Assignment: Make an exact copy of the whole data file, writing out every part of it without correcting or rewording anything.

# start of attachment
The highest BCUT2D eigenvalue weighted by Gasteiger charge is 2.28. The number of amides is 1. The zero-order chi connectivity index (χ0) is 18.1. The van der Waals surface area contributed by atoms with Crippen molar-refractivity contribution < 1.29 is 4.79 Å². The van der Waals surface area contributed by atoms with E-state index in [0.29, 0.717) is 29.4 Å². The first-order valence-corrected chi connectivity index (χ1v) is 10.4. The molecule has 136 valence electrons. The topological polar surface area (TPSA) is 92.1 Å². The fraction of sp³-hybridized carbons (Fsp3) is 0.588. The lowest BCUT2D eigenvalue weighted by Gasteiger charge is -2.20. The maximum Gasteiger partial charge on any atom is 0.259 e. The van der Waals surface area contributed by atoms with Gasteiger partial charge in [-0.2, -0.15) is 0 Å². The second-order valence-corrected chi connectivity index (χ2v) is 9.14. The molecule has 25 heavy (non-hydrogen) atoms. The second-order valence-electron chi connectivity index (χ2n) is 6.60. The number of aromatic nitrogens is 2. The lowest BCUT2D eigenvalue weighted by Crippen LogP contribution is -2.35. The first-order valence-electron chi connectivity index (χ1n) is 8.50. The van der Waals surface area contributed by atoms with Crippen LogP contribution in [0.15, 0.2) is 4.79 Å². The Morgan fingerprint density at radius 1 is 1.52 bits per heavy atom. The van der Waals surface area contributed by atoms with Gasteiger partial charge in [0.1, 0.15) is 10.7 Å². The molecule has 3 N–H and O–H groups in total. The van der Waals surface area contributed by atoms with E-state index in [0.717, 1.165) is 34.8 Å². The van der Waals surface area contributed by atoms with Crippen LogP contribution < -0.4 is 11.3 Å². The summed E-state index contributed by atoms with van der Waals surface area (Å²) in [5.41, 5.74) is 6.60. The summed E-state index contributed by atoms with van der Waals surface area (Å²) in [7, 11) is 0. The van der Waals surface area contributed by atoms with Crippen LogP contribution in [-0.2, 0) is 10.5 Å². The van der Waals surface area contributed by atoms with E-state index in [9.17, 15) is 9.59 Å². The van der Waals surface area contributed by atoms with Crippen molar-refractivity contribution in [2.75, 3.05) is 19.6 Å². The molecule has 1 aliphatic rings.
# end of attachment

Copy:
The highest BCUT2D eigenvalue weighted by Gasteiger charge is 2.28. The number of amides is 1. The zero-order chi connectivity index (χ0) is 18.1. The van der Waals surface area contributed by atoms with Crippen molar-refractivity contribution < 1.29 is 4.79 Å². The van der Waals surface area contributed by atoms with E-state index in [0.29, 0.717) is 29.4 Å². The first-order valence-corrected chi connectivity index (χ1v) is 10.4. The molecule has 136 valence electrons. The topological polar surface area (TPSA) is 92.1 Å². The fraction of sp³-hybridized carbons (Fsp3) is 0.588. The lowest BCUT2D eigenvalue weighted by Gasteiger charge is -2.20. The maximum Gasteiger partial charge on any atom is 0.259 e. The van der Waals surface area contributed by atoms with Gasteiger partial charge in [-0.2, -0.15) is 0 Å². The second-order valence-corrected chi connectivity index (χ2v) is 9.14. The molecule has 25 heavy (non-hydrogen) atoms. The second-order valence-electron chi connectivity index (χ2n) is 6.60. The number of aromatic nitrogens is 2. The lowest BCUT2D eigenvalue weighted by Crippen LogP contribution is -2.35. The first-order valence-electron chi connectivity index (χ1n) is 8.50. The van der Waals surface area contributed by atoms with Crippen LogP contribution in [0.15, 0.2) is 4.79 Å². The Morgan fingerprint density at radius 1 is 1.52 bits per heavy atom. The van der Waals surface area contributed by atoms with Gasteiger partial charge in [0.1, 0.15) is 10.7 Å². The molecule has 3 N–H and O–H groups in total. The van der Waals surface area contributed by atoms with E-state index in [0.717, 1.165) is 34.8 Å². The van der Waals surface area contributed by atoms with Crippen LogP contribution < -0.4 is 11.3 Å². The summed E-state index contributed by atoms with van der Waals surface area (Å²) in [5.41, 5.74) is 6.60. The summed E-state index contributed by atoms with van der Waals surface area (Å²) in [7, 11) is 0. The van der Waals surface area contributed by atoms with Crippen LogP contribution in [-0.2, 0) is 10.5 Å². The van der Waals surface area contributed by atoms with E-state index in [9.17, 15) is 9.59 Å². The van der Waals surface area contributed by atoms with Crippen molar-refractivity contribution in [2.75, 3.05) is 19.6 Å². The molecule has 1 aliphatic rings.